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November 02, 2020
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Why in news?

The Army Aviation Corps (AAC), the youngest Corps of the Indian Army, celebrated its 35th Corps Day on November 1, 2020.

How did Army Aviation Corps originate?

  • The origin of the AAC can be traced back to the raising of the Army Aviation wing of the Royal Air Force in India in 1942.
  • Its origin is also linked to the subsequent formation of the first Indian Air Observation Post in August 1947.

What are Air Observation Post units?

  • The Air Observation Post units primarily acted as artillery spotters.
  • These are the elements that help the artillery in directing the fire and also giving air support to ground forces.
  • In the wars of 1965 and 1971, the Air Observation Post helicopters played a key role in the battlefields by flying close to the enemy lines and helping ground assets spot targets.

When did the Corps raise separately?

  • The Corps was raised as a separate formation on November 1, 1986.
  • The AAC now draws its officers and men from all arms of the Army, including a significant number from the artillery.
  • Immediately after raising, the units of the Corps were pressed into action in Operation Pawan by the Indian Peacekeeping Forces.
  • Ever since, AAC helicopters have been a vital part of fighting formations in all major conflict scenarios and a life-saving asset in peace times.
  • Over the years, the Corps has grown by additions of new units, equipment and ground assets.
  • Along with this, its roles and capabilities too have grown.
  • In 2019, the President’s Colours were presented to the Army Aviation Corps in a ceremonial parade.

What is the President’s Colours?

  • The President’s Colours is a ceremonial flag.
  • It is awarded to military units or institutions as symbol of their excellence.
  • It is awarded to recognize their contributions during war and peace.

What is the role of AAC helicopters?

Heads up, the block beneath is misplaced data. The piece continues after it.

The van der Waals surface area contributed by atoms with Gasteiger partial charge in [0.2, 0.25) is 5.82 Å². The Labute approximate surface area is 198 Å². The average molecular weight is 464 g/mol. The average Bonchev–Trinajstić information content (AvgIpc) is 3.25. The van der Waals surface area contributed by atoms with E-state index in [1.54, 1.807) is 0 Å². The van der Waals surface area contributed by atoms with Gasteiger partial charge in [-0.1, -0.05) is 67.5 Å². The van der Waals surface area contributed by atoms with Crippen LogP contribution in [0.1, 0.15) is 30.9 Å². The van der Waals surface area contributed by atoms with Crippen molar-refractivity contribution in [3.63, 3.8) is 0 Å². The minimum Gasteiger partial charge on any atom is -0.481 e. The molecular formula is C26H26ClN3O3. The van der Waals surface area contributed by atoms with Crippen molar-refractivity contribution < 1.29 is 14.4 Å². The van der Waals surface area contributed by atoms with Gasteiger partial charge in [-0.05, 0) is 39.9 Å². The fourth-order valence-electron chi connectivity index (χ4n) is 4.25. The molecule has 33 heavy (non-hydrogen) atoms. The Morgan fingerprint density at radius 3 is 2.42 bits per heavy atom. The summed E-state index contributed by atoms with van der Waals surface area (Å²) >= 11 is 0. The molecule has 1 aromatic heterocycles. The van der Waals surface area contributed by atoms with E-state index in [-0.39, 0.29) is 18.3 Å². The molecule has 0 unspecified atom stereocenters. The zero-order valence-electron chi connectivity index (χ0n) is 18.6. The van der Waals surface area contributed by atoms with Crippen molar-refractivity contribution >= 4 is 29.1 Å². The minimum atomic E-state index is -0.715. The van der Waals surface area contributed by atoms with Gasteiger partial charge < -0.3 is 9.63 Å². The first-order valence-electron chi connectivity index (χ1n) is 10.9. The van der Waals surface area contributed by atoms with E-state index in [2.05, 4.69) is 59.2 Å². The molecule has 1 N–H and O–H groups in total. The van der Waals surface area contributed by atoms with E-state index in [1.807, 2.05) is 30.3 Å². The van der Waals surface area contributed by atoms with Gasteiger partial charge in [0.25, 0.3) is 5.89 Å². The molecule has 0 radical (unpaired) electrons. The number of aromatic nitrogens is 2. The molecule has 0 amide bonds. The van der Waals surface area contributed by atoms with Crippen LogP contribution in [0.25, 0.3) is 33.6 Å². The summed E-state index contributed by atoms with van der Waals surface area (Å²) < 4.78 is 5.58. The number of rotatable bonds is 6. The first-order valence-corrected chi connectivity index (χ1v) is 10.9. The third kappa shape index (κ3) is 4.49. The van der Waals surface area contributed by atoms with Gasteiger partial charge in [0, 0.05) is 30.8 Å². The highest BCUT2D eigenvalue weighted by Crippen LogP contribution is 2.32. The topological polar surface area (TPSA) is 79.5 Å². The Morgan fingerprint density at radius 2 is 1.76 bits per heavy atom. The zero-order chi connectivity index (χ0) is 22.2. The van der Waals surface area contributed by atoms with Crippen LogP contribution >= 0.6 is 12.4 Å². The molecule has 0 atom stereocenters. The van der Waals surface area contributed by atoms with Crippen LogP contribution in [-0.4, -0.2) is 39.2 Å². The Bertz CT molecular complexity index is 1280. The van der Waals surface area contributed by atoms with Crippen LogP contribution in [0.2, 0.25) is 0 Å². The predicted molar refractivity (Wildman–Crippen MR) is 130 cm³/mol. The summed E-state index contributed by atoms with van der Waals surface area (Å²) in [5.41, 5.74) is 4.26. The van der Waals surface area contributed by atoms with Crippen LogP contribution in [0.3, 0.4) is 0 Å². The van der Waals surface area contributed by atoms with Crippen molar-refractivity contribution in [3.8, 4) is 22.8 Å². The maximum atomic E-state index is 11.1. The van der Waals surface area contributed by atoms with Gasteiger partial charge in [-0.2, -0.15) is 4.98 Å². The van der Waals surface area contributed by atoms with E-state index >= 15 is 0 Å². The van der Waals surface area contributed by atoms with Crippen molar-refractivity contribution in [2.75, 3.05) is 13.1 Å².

• Their main roles include reconnaissance, observation, casualty evacuation, essential load drops, combat search and rescue.
  • The AAC helicopters also participate in Humanitarian Aid and Disaster Relief (HADR) operations in peace times.
  • In some scenarios, Army helicopters can also act as Airborne Command Posts, replacing the ground command posts if needed.
  • The Indian Army has further sharpened the AAC edge by adding dedicated aviation units along with the various operational Corps and Command formations.

What helicopters does ACC operate?

  • The AAC operates Chetak, Cheetah, Lancer, Advanced Light Helicopter (ALH) Dhruv, and ALH Weapon System Integrated (WSI) Rudra.
  • Acquisition of new helicopters is in the pipeline, in the backdrop of concerns over the fleet of the ageing Cheetah and Chetak helicopters.
  • Initially, AAC operated non-weaponised helicopters and attack helicopters were only with the Air Force.
  • But post 2012, the government has allowed induction of weaponised choppers in the AAC.

What is its role in modern day battlefield?

  • In the modern-day battle formation, elements like infantry, short and long artillery, armoured formations and Army helicopters are closely linked with each other.
  • These use information and data points collected from ground and airborne surveillance assets and satellites.
  • Helicopters are a key element of this battlefield, which is going to become even more technology-intensive in the future.

What is its role in counter insurgency-terrorism ops?

  • These battle machines can perform both observation/recce and attack functions.
  • So, they are an ideal choice for Counter Insurgency and Counter Terrorism (CI-CT) operations to tackle difficult terrains.
  • They are also avoiding ground-based threats like Improvised Explosive Devices and ambushes.
  • Having said this, use of air assets in CI-CT operations is always done with caution because of the possibility of collateral damage.

What is needed?

  • With the motto Suveg and Sudridh, the youngest corps of the Indian Army is set to further grow in its tactical importance in the battlefield.
  • There is a need for a stronger push of modernisation and enhancement of assault capabilities to take further its role of ‘force multiplier.’

 

Source: The Indian Express

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